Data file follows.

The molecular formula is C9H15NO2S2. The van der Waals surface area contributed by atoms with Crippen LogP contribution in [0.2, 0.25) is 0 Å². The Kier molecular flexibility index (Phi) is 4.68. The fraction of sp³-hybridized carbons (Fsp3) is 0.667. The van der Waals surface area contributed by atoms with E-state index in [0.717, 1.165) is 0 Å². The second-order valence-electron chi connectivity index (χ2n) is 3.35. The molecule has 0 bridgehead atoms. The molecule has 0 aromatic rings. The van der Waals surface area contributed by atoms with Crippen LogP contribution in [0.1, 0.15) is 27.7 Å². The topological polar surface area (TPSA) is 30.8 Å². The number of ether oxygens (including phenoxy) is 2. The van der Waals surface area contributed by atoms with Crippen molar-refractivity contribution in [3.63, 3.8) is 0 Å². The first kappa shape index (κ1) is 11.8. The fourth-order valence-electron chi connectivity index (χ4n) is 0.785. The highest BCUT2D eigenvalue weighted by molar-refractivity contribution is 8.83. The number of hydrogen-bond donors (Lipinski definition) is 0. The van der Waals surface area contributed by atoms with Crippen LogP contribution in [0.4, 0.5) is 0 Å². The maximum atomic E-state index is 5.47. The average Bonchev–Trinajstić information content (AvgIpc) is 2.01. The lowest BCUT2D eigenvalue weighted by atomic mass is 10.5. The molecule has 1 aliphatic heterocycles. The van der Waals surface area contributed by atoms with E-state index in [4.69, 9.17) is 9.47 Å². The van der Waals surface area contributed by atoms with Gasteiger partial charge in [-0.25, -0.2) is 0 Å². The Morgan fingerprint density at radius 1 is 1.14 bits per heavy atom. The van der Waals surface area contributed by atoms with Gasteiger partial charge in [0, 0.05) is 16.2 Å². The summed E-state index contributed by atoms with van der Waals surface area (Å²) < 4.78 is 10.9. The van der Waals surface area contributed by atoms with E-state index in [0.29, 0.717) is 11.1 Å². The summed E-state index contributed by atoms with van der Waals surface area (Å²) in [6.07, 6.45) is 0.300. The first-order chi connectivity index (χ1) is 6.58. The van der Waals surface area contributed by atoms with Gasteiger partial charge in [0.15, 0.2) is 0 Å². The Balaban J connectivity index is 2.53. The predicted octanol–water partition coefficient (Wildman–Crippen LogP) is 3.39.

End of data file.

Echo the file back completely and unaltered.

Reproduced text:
The molecular formula is C9H15NO2S2. The van der Waals surface area contributed by atoms with Crippen LogP contribution in [0.2, 0.25) is 0 Å². The Kier molecular flexibility index (Phi) is 4.68. The fraction of sp³-hybridized carbons (Fsp3) is 0.667. The van der Waals surface area contributed by atoms with E-state index in [0.717, 1.165) is 0 Å². The second-order valence-electron chi connectivity index (χ2n) is 3.35. The molecule has 0 bridgehead atoms. The molecule has 0 aromatic rings. The van der Waals surface area contributed by atoms with Crippen LogP contribution in [0.1, 0.15) is 27.7 Å². The topological polar surface area (TPSA) is 30.8 Å². The number of ether oxygens (including phenoxy) is 2. The van der Waals surface area contributed by atoms with Crippen molar-refractivity contribution in [3.63, 3.8) is 0 Å². The first kappa shape index (κ1) is 11.8. The fourth-order valence-electron chi connectivity index (χ4n) is 0.785. The highest BCUT2D eigenvalue weighted by molar-refractivity contribution is 8.83. The number of hydrogen-bond donors (Lipinski definition) is 0. The van der Waals surface area contributed by atoms with Crippen LogP contribution in [0.4, 0.5) is 0 Å². The maximum atomic E-state index is 5.47. The average Bonchev–Trinajstić information content (AvgIpc) is 2.01. The lowest BCUT2D eigenvalue weighted by atomic mass is 10.5. The molecule has 1 aliphatic heterocycles. The van der Waals surface area contributed by atoms with E-state index in [4.69, 9.17) is 9.47 Å². The van der Waals surface area contributed by atoms with Gasteiger partial charge in [-0.25, -0.2) is 0 Å². The Morgan fingerprint density at radius 1 is 1.14 bits per heavy atom. The van der Waals surface area contributed by atoms with Gasteiger partial charge in [0, 0.05) is 16.2 Å². The summed E-state index contributed by atoms with van der Waals surface area (Å²) < 4.78 is 10.9. The van der Waals surface area contributed by atoms with E-state index in [0.29, 0.717) is 11.1 Å². The summed E-state index contributed by atoms with van der Waals surface area (Å²) in [6.07, 6.45) is 0.300. The first-order chi connectivity index (χ1) is 6.58. The van der Waals surface area contributed by atoms with Gasteiger partial charge in [0.15, 0.2) is 0 Å². The Balaban J connectivity index is 2.53. The predicted octanol–water partition coefficient (Wildman–Crippen LogP) is 3.39.